Unlike the security flaws we’ve seen with Hola VPN, Surfshark operates a more traditional network model with over 3200 server locations in around 60 countries across the globe. Not only is this connection more secure, but it means you’ll rarely have trouble connecting to a server near your physical location.
|Average speed (Mbps)||323.60||187|
A big part of our VPN comparison includes a speed test that maxes out the connection speeds of each provider we test. We use a direct connection capable of speeds up to 5BGps and then connect to each provider using their nearest VPN server to see how they perform.
For context, we connected to Hola VPN using their automatic connection option to find our nearest server (theoretically the fastest), servers in the UK, and Hong Kong which produced global average speeds of 188 MBps. We performed the same tests using Surfshark which is among the fastest VPNs, connecting to our nearest server in the US, Hong Kong, and the UK which gave a much more impressive average speed of 324 MBps, almost double that of Hola VPN.
|VPN protocols||OpenVPN, IKEv2, Shadowsocks, WireGuard||IKEv2/IPsec, PPTP/L2TP
|OpenVPN data encryption||AES-256||AES-256|
|OpenVPN control channel encryption||RSA-2048||Unknown|
|Cloaking technology||NoBorders obfuscation||None|
|App security||Kill switch||None|
|DNS status||Private DNS||Issues reported with DNS leakage|
Surfshark and Hola VPN share some similarities in the VPN protocols available, with both offering IKEv2 which is a faster and more secure option than OpenVPN. Surfshark provides the Shadowsocks protocol, which works in unison with its double obfuscation features to offer a more seamless connection experience in countries like China. Hola VPN also offers L2TP, but considering the free version is essentially a peer-to-peer network instead of a VPN, it’s questionable how much of a difference the available VPN protocols make to the network’s security. Regardless of the Hola VPN’s protocol offerings, none of them quite match the speed and robust protection of the WireGuard protocol provided by Surfshark.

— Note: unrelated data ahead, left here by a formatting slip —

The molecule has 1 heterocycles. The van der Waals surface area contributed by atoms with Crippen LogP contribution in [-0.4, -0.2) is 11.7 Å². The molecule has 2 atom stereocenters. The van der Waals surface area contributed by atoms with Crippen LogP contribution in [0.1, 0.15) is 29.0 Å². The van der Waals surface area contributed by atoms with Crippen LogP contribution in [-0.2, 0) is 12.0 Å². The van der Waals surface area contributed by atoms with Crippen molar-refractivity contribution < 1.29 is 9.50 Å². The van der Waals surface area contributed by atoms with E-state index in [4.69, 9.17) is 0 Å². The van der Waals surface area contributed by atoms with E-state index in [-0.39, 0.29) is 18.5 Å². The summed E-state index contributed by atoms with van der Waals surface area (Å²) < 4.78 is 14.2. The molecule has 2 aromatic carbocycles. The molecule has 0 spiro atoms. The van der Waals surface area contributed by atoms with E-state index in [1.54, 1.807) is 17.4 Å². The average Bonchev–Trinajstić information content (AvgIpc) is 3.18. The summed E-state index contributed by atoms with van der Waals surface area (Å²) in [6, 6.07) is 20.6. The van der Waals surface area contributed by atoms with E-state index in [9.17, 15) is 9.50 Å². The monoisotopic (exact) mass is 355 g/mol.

We’ve already touched upon the cloaking technology provided by Surfshark with Camouflage and NoBorders Modes, but it’s also worth noting Hola VPN doesn’t offer any obfuscation whatsoever. Obfuscation scrambles the packets of data sent to the destination server, making it harder to decipher the type of traffic attempting to access a website, so it looks like regular internet activity. This results in the connection being granted using a man-in-the-middle tactic managed by your ISP. Obfuscation is useful when you are attempting to access websites when software is used to detect VPN usage, blocking the connection as a result.
An internet kill switch is included with Surfshark, which prevents data leakage when you need to keep your privacy protected from prying eyes. The kill switch monitors your connection, and if your connection to the VPN server drops, your internet is disconnected until the VPN is re-established. Hola VPN doesn’t offer a kill switch.
Both providers use 256-bit encryption, the same grade of almost uncrackable cryptography used by the military. Surfshark further enhances the security and privacy of its users as it owns its DNS servers. Hola VPN, however, has
|Dedicated/static IP address possible||No||No|
Hola VPN and Surfshark both used shared IP address allocation, although Hola’s addresses are allocated based on the peer you connect through. Dynamic IP addresses change each time you log on to your device to access the internet. Shared dynamic IP addresses make it harder for the activities of each user to be tracked as they are shared among potentially thousands of users and change regularly.
Neither provider offers the option to purchase a dedicated IP address (static IP) which stays the same regardless of how many times you disconnect from the web and isn’t shared with other users.
|Headquarters||Amsterdam, The Netherlands||Netanya, Israel|
|Connection logs||Some, for diagnostic purposes||Yes, it keeps heavy logs|
|Activity logs||Collects advertising IDs on mobile||Bandwidth|
|User details for signup||Email address||Email address|
|Anonymous payment options||Bitcoin, Ethereum, Ripple||None|